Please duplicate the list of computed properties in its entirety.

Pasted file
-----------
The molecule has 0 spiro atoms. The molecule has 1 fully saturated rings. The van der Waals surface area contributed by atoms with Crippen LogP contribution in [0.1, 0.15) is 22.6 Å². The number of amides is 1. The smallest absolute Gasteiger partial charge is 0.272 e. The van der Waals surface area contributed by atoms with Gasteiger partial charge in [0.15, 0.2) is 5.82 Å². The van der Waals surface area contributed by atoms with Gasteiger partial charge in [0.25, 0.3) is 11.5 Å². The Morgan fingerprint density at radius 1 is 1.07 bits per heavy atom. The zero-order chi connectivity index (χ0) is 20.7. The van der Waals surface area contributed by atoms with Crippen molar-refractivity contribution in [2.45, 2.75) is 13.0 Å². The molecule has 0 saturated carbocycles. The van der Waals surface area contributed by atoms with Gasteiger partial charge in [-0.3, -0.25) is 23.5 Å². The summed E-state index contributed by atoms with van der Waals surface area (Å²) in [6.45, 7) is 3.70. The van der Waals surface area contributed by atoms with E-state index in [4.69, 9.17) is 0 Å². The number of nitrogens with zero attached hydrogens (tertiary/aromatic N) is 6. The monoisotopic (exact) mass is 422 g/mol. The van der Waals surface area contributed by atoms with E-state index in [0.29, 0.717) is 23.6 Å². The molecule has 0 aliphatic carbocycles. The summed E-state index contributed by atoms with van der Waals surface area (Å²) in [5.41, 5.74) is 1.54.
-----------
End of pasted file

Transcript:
The molecule has 0 spiro atoms. The molecule has 1 fully saturated rings. The van der Waals surface area contributed by atoms with Crippen LogP contribution in [0.1, 0.15) is 22.6 Å². The number of amides is 1. The smallest absolute Gasteiger partial charge is 0.272 e. The van der Waals surface area contributed by atoms with Gasteiger partial charge in [0.15, 0.2) is 5.82 Å². The van der Waals surface area contributed by atoms with Gasteiger partial charge in [0.25, 0.3) is 11.5 Å². The Morgan fingerprint density at radius 1 is 1.07 bits per heavy atom. The zero-order chi connectivity index (χ0) is 20.7. The van der Waals surface area contributed by atoms with Crippen molar-refractivity contribution in [2.45, 2.75) is 13.0 Å². The molecule has 0 saturated carbocycles. The van der Waals surface area contributed by atoms with Gasteiger partial charge in [-0.3, -0.25) is 23.5 Å². The summed E-state index contributed by atoms with van der Waals surface area (Å²) in [6.45, 7) is 3.70. The van der Waals surface area contributed by atoms with E-state index in [4.69, 9.17) is 0 Å². The number of nitrogens with zero attached hydrogens (tertiary/aromatic N) is 6. The monoisotopic (exact) mass is 422 g/mol. The van der Waals surface area contributed by atoms with E-state index in [0.29, 0.717) is 23.6 Å². The molecule has 0 aliphatic carbocycles. The summed E-state index contributed by atoms with van der Waals surface area (Å²) in [5.41, 5.74) is 1.54.